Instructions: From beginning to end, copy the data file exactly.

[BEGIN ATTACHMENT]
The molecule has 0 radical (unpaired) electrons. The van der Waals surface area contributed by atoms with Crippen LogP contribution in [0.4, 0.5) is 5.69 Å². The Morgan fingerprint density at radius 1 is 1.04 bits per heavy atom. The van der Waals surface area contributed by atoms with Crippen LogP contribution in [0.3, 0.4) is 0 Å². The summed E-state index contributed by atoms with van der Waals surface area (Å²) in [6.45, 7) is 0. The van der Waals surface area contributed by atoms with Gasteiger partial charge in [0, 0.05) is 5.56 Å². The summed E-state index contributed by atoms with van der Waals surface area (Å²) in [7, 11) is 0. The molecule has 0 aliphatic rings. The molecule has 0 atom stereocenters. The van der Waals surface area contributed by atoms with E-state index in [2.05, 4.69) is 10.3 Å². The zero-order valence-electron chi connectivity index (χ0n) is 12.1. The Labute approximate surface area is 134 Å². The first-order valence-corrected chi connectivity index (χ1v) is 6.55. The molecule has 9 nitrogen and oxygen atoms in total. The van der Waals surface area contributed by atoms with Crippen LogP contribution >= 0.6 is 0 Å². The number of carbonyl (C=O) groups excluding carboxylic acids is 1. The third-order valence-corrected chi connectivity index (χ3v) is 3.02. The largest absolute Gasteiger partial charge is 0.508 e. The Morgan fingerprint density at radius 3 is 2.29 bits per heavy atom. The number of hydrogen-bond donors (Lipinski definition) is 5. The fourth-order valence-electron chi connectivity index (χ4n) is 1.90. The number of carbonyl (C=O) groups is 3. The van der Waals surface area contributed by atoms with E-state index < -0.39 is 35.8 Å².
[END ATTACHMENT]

The molecule has 0 radical (unpaired) electrons. The van der Waals surface area contributed by atoms with Crippen LogP contribution in [0.4, 0.5) is 5.69 Å². The Morgan fingerprint density at radius 1 is 1.04 bits per heavy atom. The van der Waals surface area contributed by atoms with Crippen LogP contribution in [0.3, 0.4) is 0 Å². The summed E-state index contributed by atoms with van der Waals surface area (Å²) in [6.45, 7) is 0. The van der Waals surface area contributed by atoms with Gasteiger partial charge in [0, 0.05) is 5.56 Å². The summed E-state index contributed by atoms with van der Waals surface area (Å²) in [7, 11) is 0. The molecule has 0 aliphatic rings. The molecule has 0 atom stereocenters. The van der Waals surface area contributed by atoms with E-state index in [2.05, 4.69) is 10.3 Å². The zero-order valence-electron chi connectivity index (χ0n) is 12.1. The Labute approximate surface area is 134 Å². The first-order valence-corrected chi connectivity index (χ1v) is 6.55. The molecule has 9 nitrogen and oxygen atoms in total. The van der Waals surface area contributed by atoms with Crippen LogP contribution >= 0.6 is 0 Å². The number of carbonyl (C=O) groups excluding carboxylic acids is 1. The third-order valence-corrected chi connectivity index (χ3v) is 3.02. The largest absolute Gasteiger partial charge is 0.508 e. The Morgan fingerprint density at radius 3 is 2.29 bits per heavy atom. The number of hydrogen-bond donors (Lipinski definition) is 5. The fourth-order valence-electron chi connectivity index (χ4n) is 1.90. The number of carbonyl (C=O) groups is 3. The van der Waals surface area contributed by atoms with E-state index < -0.39 is 35.8 Å².